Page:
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Purple reigns

UFT members make statement about parental leave on International Women’s Day
New York Teacher
Maspeth HS members display their purple power.
Jonathan Fickies

Maspeth HS members display their purple power.

The staff at PS 244 in Flushing — including Chapter Leader Meaghan Reilly (back
Erica Berger

The staff at PS 244 in Flushing — including Chapter Leader Meaghan Reilly (back row, right) and UFT District 25 Representative Joe Kessler (back row, second from right) — are decked out in the color of the day.

Fourth-grade teacher Meghan D’Agostino (left) and paraprofessional Colleen Flore
Fourth-grade teacher Meghan D’Agostino (left) and paraprofessional Colleen Flores support paid parental leave at PS 33 in Queens.

The theme of this year’s International Women’s Day on March 8 was “Press for Progress,” and UFT members did just that by wearing purple — the color traditionally associated with International Women’s Day — in support of the UFT’s campaign for paid parental leave.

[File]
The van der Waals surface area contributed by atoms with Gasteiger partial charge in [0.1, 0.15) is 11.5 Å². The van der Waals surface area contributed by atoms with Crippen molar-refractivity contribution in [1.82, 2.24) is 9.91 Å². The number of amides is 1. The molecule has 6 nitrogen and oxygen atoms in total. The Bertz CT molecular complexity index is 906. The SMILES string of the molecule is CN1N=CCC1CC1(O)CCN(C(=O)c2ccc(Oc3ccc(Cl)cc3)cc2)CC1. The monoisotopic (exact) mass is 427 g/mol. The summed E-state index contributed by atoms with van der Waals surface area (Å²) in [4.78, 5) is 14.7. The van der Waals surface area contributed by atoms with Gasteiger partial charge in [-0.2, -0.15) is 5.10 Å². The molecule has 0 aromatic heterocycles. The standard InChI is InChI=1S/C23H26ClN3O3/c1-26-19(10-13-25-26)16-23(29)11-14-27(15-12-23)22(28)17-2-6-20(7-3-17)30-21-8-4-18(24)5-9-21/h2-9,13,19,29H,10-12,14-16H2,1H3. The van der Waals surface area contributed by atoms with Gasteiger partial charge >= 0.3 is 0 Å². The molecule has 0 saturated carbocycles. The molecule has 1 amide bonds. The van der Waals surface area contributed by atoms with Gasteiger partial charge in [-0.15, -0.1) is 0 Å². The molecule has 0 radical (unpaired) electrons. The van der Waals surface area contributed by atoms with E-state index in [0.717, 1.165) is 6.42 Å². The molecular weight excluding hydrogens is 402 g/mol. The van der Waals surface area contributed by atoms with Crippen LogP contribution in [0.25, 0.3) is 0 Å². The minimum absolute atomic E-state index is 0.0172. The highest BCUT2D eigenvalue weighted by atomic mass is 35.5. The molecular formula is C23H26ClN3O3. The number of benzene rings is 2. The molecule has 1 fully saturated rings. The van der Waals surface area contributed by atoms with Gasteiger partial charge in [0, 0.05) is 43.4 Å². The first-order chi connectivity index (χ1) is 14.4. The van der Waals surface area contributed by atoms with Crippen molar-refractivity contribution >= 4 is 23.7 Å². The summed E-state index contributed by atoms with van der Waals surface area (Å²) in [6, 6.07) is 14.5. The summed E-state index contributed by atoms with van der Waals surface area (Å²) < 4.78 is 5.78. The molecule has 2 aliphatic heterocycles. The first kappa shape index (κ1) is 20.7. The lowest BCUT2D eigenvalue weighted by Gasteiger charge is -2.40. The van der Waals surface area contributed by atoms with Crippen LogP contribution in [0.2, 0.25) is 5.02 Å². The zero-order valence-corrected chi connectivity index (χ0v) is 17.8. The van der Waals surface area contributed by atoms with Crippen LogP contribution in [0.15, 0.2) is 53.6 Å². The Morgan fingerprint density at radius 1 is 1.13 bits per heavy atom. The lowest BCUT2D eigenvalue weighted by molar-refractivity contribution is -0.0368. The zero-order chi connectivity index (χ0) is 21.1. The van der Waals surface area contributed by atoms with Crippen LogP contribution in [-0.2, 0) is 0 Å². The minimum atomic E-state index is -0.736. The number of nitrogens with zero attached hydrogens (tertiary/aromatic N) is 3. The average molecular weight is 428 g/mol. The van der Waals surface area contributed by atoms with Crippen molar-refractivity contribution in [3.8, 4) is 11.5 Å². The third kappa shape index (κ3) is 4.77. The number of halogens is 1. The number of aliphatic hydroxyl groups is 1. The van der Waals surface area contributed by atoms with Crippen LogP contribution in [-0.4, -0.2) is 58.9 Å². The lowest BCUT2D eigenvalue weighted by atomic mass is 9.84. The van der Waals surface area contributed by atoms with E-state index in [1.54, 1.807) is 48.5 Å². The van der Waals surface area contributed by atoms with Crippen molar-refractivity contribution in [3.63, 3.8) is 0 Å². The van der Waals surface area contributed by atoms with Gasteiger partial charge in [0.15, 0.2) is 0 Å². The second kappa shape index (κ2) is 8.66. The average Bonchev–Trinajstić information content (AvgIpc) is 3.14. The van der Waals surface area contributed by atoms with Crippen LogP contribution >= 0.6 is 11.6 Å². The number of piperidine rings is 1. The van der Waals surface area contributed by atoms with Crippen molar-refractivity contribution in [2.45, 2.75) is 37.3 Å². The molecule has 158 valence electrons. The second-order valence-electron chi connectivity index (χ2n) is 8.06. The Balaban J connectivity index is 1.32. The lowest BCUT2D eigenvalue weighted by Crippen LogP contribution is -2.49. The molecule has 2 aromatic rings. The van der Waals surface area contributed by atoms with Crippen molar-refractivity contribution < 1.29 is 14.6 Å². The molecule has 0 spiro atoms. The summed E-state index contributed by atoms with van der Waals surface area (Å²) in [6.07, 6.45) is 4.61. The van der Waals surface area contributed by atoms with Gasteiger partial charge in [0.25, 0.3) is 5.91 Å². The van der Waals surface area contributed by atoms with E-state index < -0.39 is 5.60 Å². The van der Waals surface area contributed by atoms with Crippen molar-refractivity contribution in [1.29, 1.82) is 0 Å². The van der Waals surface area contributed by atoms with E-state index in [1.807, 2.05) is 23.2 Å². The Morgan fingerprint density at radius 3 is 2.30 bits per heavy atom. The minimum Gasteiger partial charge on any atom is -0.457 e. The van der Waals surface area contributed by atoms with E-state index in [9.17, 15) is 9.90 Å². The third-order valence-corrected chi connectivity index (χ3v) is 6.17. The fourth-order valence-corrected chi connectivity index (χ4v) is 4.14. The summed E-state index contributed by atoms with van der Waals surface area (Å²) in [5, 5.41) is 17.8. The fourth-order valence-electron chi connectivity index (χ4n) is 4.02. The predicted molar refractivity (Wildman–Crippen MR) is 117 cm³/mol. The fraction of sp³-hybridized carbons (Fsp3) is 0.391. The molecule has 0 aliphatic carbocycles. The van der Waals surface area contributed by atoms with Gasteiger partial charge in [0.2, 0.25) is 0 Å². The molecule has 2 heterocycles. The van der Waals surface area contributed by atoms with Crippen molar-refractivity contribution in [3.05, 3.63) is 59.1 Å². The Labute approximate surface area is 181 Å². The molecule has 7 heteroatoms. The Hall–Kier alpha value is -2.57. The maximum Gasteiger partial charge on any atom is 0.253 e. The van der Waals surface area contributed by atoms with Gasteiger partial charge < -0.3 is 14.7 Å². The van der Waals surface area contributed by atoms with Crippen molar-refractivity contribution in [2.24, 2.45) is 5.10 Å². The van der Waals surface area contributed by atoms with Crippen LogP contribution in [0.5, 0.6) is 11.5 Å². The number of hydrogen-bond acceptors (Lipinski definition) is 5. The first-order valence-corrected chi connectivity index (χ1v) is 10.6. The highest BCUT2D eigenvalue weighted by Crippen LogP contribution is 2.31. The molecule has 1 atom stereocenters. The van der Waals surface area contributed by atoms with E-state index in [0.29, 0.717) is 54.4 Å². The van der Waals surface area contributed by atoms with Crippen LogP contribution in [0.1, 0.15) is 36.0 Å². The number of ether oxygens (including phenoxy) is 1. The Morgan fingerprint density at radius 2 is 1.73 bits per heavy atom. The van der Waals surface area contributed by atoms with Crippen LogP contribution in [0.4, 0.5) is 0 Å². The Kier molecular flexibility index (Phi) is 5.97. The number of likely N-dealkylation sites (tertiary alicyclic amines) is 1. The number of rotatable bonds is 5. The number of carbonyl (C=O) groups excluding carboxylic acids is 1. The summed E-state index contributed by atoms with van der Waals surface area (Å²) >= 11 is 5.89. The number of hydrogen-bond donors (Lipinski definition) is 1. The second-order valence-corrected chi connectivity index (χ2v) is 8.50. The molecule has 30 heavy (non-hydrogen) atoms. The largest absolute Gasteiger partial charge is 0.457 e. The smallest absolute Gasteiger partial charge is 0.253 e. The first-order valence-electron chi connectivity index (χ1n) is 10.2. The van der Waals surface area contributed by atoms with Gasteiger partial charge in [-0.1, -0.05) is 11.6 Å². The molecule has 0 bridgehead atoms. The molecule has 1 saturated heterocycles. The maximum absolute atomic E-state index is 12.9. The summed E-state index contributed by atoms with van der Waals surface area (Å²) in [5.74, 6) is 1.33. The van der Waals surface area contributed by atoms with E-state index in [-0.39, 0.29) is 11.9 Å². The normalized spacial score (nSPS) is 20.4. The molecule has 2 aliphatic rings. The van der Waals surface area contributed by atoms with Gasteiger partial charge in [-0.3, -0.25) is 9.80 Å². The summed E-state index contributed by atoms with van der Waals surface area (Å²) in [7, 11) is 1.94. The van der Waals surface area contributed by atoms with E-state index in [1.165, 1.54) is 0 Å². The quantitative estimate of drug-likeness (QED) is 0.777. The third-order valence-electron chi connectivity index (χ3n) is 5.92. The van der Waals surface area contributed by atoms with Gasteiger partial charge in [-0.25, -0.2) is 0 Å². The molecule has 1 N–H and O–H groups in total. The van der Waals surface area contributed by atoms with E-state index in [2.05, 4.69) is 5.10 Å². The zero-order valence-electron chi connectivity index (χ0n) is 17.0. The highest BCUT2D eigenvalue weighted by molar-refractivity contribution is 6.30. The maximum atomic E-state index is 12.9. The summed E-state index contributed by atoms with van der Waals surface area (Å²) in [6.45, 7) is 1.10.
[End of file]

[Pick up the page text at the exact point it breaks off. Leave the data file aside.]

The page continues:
“It was an opportunity to bring attention to an issue that affects a lot of members at our school,” said Keith Powell, the chapter leader at Maspeth HS in Queens, where more than 70 members donned purple clothes and accessories. “It was a great way of building unity.”

The Department of Education’s current policy — which forces members to pay for their own maternity leave out of their sick-day bank — has had a lasting negative impact on its overwhelmingly female workforce.

“I returned from maternity/child care leave in September 2014, and I still can’t manage to carry a positive CAR balance,” said Mary McGregor, a teacher who wore purple at Stuyvesant HS in Lower Manhattan. “Every day, I teach and nurture and care for other people’s children at a job I love, but I often fall short of caring for my own child and myself in the ways we also need.”

Antonella Lombardo, the chapter leader at PS 177 in Gravesend, Brooklyn, who led 23 of her members in wearing purple, said, “Everyone in the picture, including myself, has a personal story of the negative impact of not having paid parental leave.”

More than 500 UFT members pledged to participate in the action, and many shared photos on social media using the hashtag #UFTPaidParentalLeave.

See more photos in the gallery »

NY Teacher